I'm pretty sure that when we say irrational numbers don't repeat, we mean they can't be written like 1/3 = 0.(3), not that a given string of digits can't be found more than once -- if the decimal part of pi is an infinite sequence of digits then surely every substring of digits necessarily repeats infinite times.
But if you mean that the string of digits that make up the decimal part of pi might be an infinitely repeating string, like say if it were 3.(1415), then it wouldn't be irrational because it would be expressible as a ratio. And we know it is irrational: http://en.wikipedia.org/wiki/Proof_that_%CF%80_is_irrational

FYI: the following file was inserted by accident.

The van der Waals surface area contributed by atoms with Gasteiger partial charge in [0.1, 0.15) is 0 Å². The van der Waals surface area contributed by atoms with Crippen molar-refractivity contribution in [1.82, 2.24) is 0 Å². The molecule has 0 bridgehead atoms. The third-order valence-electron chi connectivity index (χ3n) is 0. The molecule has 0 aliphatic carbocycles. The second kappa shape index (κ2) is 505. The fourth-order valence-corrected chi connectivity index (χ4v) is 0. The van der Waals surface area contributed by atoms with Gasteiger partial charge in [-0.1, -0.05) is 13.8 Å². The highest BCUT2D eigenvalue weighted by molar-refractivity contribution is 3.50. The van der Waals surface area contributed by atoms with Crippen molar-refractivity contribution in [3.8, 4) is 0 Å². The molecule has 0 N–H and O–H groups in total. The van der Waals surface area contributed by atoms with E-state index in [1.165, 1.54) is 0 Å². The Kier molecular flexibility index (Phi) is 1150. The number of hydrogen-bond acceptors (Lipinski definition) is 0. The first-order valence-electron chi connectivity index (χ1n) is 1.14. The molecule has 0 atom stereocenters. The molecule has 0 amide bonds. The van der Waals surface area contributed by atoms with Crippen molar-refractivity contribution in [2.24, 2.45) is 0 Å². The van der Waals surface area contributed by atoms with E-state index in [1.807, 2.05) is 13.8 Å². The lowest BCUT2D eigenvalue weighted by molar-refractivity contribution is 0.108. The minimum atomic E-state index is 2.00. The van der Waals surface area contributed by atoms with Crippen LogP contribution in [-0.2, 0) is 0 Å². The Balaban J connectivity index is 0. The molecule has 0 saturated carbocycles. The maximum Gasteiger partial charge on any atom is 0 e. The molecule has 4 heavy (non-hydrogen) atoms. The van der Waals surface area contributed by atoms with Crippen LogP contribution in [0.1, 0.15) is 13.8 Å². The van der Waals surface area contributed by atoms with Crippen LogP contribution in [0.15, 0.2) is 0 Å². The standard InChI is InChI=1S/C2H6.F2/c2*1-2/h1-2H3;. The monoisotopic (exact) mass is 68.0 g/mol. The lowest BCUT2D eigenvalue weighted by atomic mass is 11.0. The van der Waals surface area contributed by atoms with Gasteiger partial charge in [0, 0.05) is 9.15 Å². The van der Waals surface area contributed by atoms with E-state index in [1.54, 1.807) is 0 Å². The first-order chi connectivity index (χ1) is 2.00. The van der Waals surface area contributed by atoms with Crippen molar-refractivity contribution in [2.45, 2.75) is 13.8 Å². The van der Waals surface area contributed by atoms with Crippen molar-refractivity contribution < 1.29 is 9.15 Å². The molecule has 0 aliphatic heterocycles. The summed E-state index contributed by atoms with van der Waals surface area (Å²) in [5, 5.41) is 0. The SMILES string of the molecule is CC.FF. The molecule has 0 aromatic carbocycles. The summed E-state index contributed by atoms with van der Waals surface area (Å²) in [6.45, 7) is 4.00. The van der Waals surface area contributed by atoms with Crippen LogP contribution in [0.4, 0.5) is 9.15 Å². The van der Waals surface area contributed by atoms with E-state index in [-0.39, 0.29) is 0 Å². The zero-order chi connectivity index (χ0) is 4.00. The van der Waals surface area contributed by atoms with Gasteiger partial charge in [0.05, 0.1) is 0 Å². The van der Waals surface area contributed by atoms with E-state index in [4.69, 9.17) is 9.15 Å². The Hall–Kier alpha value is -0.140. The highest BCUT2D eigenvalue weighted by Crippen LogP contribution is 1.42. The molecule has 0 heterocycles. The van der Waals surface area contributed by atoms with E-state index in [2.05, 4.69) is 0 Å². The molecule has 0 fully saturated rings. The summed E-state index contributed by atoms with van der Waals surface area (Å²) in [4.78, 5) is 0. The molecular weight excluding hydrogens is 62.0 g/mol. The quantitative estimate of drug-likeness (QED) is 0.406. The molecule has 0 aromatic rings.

if the decimal part of pi is an infinite sequence of digits then surely every substring of digits necessarily repeats infinite times
I am not sure at all that this is true. Wikipedia is silent on the issue, so it definitely hasn't been proved (if such a statement gets proved, it will likely make mainstream media world news). I would also speculate your statement has not been disproved either.
There are irrational numbers for which not all sequences of digits appear in their decimal expansion. In fact, one such number was already mentioned in one of the previous posts:
(this irrational number doesn't contain the integers 2,3,..,9 in its decimal expansion at all).
[Edit:] To answer to the OP's original post: no, your idea does not prove that the real numbers are countable. To answer to the OP's original post: +1 to Alrededor's answer.